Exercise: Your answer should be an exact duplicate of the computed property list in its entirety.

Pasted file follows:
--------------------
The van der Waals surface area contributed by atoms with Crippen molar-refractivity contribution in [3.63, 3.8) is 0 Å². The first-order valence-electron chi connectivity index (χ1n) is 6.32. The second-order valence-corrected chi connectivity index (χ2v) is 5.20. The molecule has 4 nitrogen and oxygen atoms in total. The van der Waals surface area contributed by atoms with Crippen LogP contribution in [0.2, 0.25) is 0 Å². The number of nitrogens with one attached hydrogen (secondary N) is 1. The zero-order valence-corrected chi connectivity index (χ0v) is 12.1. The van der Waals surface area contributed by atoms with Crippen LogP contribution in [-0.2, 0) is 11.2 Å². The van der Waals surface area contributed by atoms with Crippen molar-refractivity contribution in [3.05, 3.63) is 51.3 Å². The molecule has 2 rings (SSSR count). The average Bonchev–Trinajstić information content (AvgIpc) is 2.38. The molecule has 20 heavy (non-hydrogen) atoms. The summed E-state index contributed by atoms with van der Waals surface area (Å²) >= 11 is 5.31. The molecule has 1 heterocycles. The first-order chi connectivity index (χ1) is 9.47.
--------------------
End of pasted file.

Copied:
The van der Waals surface area contributed by atoms with Crippen molar-refractivity contribution in [3.63, 3.8) is 0 Å². The first-order valence-electron chi connectivity index (χ1n) is 6.32. The second-order valence-corrected chi connectivity index (χ2v) is 5.20. The molecule has 4 nitrogen and oxygen atoms in total. The van der Waals surface area contributed by atoms with Crippen LogP contribution in [0.2, 0.25) is 0 Å². The number of nitrogens with one attached hydrogen (secondary N) is 1. The zero-order valence-corrected chi connectivity index (χ0v) is 12.1. The van der Waals surface area contributed by atoms with Crippen LogP contribution in [-0.2, 0) is 11.2 Å². The van der Waals surface area contributed by atoms with Crippen molar-refractivity contribution in [3.05, 3.63) is 51.3 Å². The molecule has 2 rings (SSSR count). The average Bonchev–Trinajstić information content (AvgIpc) is 2.38. The molecule has 20 heavy (non-hydrogen) atoms. The summed E-state index contributed by atoms with van der Waals surface area (Å²) >= 11 is 5.31. The molecule has 1 heterocycles. The first-order chi connectivity index (χ1) is 9.47.